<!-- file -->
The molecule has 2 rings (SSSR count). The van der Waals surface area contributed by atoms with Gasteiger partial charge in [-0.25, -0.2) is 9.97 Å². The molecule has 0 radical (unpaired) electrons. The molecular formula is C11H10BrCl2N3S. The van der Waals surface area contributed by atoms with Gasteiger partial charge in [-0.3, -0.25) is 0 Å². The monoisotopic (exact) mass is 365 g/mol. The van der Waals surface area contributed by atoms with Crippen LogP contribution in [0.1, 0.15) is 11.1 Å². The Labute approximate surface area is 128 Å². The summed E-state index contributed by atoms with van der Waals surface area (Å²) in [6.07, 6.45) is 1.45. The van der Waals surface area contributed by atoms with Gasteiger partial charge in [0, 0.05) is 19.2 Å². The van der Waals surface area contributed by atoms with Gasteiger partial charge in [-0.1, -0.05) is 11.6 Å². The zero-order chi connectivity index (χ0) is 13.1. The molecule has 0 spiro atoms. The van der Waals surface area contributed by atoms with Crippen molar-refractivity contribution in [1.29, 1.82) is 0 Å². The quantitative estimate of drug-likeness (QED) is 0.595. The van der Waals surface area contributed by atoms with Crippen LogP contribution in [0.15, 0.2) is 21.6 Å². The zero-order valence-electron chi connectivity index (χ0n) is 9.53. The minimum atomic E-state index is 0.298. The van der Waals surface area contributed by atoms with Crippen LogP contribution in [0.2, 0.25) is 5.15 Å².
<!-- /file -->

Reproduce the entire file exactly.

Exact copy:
The molecule has 2 rings (SSSR count). The van der Waals surface area contributed by atoms with Gasteiger partial charge in [-0.25, -0.2) is 9.97 Å². The molecule has 0 radical (unpaired) electrons. The molecular formula is C11H10BrCl2N3S. The van der Waals surface area contributed by atoms with Gasteiger partial charge in [-0.3, -0.25) is 0 Å². The monoisotopic (exact) mass is 365 g/mol. The van der Waals surface area contributed by atoms with Crippen LogP contribution in [0.1, 0.15) is 11.1 Å². The Labute approximate surface area is 128 Å². The summed E-state index contributed by atoms with van der Waals surface area (Å²) in [6.07, 6.45) is 1.45. The van der Waals surface area contributed by atoms with Gasteiger partial charge in [0, 0.05) is 19.2 Å². The van der Waals surface area contributed by atoms with Gasteiger partial charge in [-0.1, -0.05) is 11.6 Å². The zero-order chi connectivity index (χ0) is 13.1. The molecule has 0 spiro atoms. The van der Waals surface area contributed by atoms with Crippen molar-refractivity contribution in [1.29, 1.82) is 0 Å². The quantitative estimate of drug-likeness (QED) is 0.595. The van der Waals surface area contributed by atoms with Crippen LogP contribution in [0.15, 0.2) is 21.6 Å². The zero-order valence-electron chi connectivity index (χ0n) is 9.53. The minimum atomic E-state index is 0.298. The van der Waals surface area contributed by atoms with Crippen LogP contribution in [0.2, 0.25) is 5.15 Å².